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RE: IAB draft on security

From: Dave Crocker <dcrocker@brandenburg.com>
Date: Mon, 26 Jul 1999 09:18:14 -0700
Message-Id: <4.2.0.56.19990726084010.00a84510@mail.bayarea.net>
To: Geoff <geoffm@redconnect.net>
Cc: <smb@research.att.com>, "'discuss@apps.ietf.org'" <discuss@apps.ietf.org>
(Thanks to Paul, for starting this ver important thread.)

The current draft is wonderfully concise and readable.  For the non-expert, 
it is an excellent way to learn both about the current range of standard 
(and non-recommended) techniques and some issues about their uses.

I think it needs more, not different, text.


At 06:24 AM 7/26/99 , Geoff wrote:
>1) Mostly much too complicated and time consuming for the average user to 
>set up and use.
>2) Confusion caused by competing standards S/MIME vs PGP.
>3) Confusion caused by US gov interference.
>4) Confusion caused by licencing and patent issues.


Nice list of possibilities.  They do not all have the same import.

I think that the complexity of "valid" security mechanisms (by which I mean 
mechanisms that have real-world effectiveness, for the level/quality of 
security promised) is very hard to design.  That is a technical limitation, 
within the technical community.  It is best demonstrated by the constant 
ping-pong IETF process of having applications folk try to design a 
mechanism and having security experts shoot it down.

Possible guidance for Bellovin's paper:

Add a section 7, with recommendations for entire security "systems" to be 
used for particular scenarios.  Yes, this is requesting the cookbook 
approach that the document specifically warns against, but I have long felt 
that we have no choice.

Show some very common application environments and recommend a specific SET 
(no pun intended) of tools, based on the protections needed.  (Start with 
application or connection type, move to protection type, then list 
techniques recommended.)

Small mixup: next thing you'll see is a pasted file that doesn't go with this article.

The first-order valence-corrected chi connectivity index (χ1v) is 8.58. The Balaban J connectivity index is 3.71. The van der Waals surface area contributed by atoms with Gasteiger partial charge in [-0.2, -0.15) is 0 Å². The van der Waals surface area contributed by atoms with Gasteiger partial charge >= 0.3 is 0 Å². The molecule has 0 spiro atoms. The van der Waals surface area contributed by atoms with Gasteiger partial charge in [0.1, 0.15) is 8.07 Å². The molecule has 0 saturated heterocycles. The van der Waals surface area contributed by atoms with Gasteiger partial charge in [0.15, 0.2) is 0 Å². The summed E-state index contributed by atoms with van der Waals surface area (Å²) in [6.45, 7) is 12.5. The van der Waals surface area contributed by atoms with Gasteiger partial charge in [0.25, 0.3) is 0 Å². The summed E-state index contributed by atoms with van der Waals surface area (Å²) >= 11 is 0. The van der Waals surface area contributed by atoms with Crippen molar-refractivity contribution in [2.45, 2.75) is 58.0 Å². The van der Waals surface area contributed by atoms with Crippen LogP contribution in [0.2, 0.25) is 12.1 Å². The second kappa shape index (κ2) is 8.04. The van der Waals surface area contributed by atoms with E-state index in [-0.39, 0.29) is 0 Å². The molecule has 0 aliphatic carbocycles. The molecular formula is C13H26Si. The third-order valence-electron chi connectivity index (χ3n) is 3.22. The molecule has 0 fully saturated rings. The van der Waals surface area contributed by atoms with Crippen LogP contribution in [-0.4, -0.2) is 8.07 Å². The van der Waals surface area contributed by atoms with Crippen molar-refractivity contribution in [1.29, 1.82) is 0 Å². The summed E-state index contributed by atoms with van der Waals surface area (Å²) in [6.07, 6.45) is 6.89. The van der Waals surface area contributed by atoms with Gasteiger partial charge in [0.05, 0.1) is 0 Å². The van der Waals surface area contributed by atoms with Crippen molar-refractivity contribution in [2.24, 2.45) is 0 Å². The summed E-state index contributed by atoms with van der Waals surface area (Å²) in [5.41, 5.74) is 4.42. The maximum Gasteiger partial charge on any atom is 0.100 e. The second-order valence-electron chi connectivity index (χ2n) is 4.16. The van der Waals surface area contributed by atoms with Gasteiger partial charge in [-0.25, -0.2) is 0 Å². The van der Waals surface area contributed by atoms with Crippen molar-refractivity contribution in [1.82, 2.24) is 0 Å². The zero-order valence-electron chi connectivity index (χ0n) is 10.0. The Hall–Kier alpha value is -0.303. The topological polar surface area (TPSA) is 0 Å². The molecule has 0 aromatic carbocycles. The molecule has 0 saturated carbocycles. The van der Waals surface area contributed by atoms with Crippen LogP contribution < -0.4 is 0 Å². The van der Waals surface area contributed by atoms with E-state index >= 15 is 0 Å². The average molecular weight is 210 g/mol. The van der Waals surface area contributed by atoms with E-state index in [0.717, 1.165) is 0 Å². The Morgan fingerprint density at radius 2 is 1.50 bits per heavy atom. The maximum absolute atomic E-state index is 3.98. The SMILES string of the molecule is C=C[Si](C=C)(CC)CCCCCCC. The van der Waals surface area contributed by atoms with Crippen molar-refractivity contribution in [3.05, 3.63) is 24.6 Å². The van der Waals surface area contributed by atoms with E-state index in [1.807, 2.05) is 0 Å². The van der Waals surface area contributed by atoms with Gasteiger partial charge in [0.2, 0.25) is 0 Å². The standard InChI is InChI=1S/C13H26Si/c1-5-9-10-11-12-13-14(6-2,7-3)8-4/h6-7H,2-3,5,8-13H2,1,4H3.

Frankly I view this as a human factors problem.  We need to make it easier 
to use these technologies.  Use by protocol designers, as well as use by 
sysadmins and end-users.  In other words, I think that the REAL barrier to 
security use is variations on Geoff's #1.  #2-4 affect quality of use and 
effectiveness, but I do not believe they are the real "market" barrier.

For now, it is very difficult for non-experts to design protocol services 
that the security experts approve.  The cookbook should attack (pun 
intended) that problem directly.

However, it is also very difficult to install and run a security 
service.  The choices made for the document should reflect easier/harder 
operations.

And end-users trying to set up their security environment, such as for PGP 
or S/MIME, are usually hit with far, far too much complexity.  (It does not 
help that the security module is often an add-on, rather than built-in.)

We can't do anything about end-user complexity, other than try to raise the 
issue for developers, unless there are specific implementation suggestions 
we can offer than will make things simpler.

d/


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Dave Crocker                                         Tel: +1 408 246 8253
Brandenburg Consulting                               Fax: +1 408 273 6464
675 Spruce Drive                             <http://www.brandenburg.com>
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Received on Monday, 26 July 1999 12:24:01 GMT

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